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Catholic Life Parish Life

Environmental activism blooms at SS. Columba-Brigid


There’s a small parish in the inner city of Buffalo that has set a benchmark for environmentalism. SS. Columba-Brigid on Hickory Street has replaced the green of the grass with bright reds and yellows of flowers that generate oxygen and provide food for butterflies and bumblebees. This effort earned the parish a Saint Kateri Habitat designation by the Saint Kateri Conservation Center.

Inspired by their pastor, Father William “Jud” Weiksnar, OFM, who often preaches on Pope Francis’ environmental encyclical, “Laudato Si,” the parish took steps to care more for creation. Now a team of 15 Gardenin’ Angels keep hard at work digging up large patches of grass and replacing it with native plants designed to thrive in the area.

When the current church was built in 2006, two stands of arbor vitae were planted, one of 33 trees, the other 17. In 2019, inkberry and potentilla were introduced. Virginia creeper was planted along a stretch of chain link fence to attract hummingbirds. In 2020, the grass on a parking lot island was replaced with colorful butterfly weed and goldenrod.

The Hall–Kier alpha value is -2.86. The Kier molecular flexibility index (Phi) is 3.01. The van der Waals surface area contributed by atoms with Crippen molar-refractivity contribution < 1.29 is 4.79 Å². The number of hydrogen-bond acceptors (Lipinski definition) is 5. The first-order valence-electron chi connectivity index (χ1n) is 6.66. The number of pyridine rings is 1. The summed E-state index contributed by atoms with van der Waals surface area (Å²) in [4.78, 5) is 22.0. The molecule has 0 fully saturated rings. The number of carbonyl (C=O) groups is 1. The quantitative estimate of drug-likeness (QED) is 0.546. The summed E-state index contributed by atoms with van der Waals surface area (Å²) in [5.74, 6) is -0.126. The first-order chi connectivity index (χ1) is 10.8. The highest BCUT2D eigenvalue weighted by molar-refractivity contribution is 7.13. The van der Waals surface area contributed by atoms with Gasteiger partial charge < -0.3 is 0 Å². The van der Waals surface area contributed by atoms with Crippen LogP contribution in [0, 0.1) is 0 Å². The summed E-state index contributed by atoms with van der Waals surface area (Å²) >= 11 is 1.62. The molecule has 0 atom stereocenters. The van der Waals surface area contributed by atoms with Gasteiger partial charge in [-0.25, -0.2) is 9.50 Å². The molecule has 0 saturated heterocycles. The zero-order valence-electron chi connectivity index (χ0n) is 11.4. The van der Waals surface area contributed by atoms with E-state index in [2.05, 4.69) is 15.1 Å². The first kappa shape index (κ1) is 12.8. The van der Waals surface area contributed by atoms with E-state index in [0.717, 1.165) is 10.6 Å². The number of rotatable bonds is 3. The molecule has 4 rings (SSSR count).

“We do not have a masterplan because there is so much that can change. But, we’re kind of taking one section a year and transforming it,” explained Melissa Weisknar, one of the Gardenin’ Angels, as well as the pastor’s sister.

The project has three distinct benefits for the parish: it beautifies the area, it improves the ecosystem, and it builds community.

“One is just visual. People have come through and said, ‘Wow, it’s so nice to see how things look’ and in these tough times, having something beautiful to look at makes a difference,” said Weiksnar. “I think it’s walking the talk about Care for Creation; really having native species that attract birds and butterflies and bees and so forth. And it’s an opportunity to bring the parish community together in a different way. When you look at all the hours that people have put in so far this season. We just enjoy coming to plant and weed and water and spread mulch and trim. It brought that part of the parish community closer together.”

This has been a learning experience for the angels, as they grew to understand the difference between native and invasive plants. Native plants belong in the particular region where they are planted. They grow there naturally, provide habitat and food for wildlife, and don’t cause any harmful effects on the environment. Invasive plants are always non-native. They sometimes take over when introduced to a new habitat causing problems for the local ecosystem. This could cause negative effects on wildlife, insects, trees and other plants. The Buffalo Niagara Waterkeeper offers a handy native plant guide.

“I’ve always done the gardening, but she really put a better emphasis on natural planting,” said Betsy Tirado, referring to Weiksnar’s direction. “It’s been a learning experience for me. I enjoy gardening, so it was very easy to take part in this.”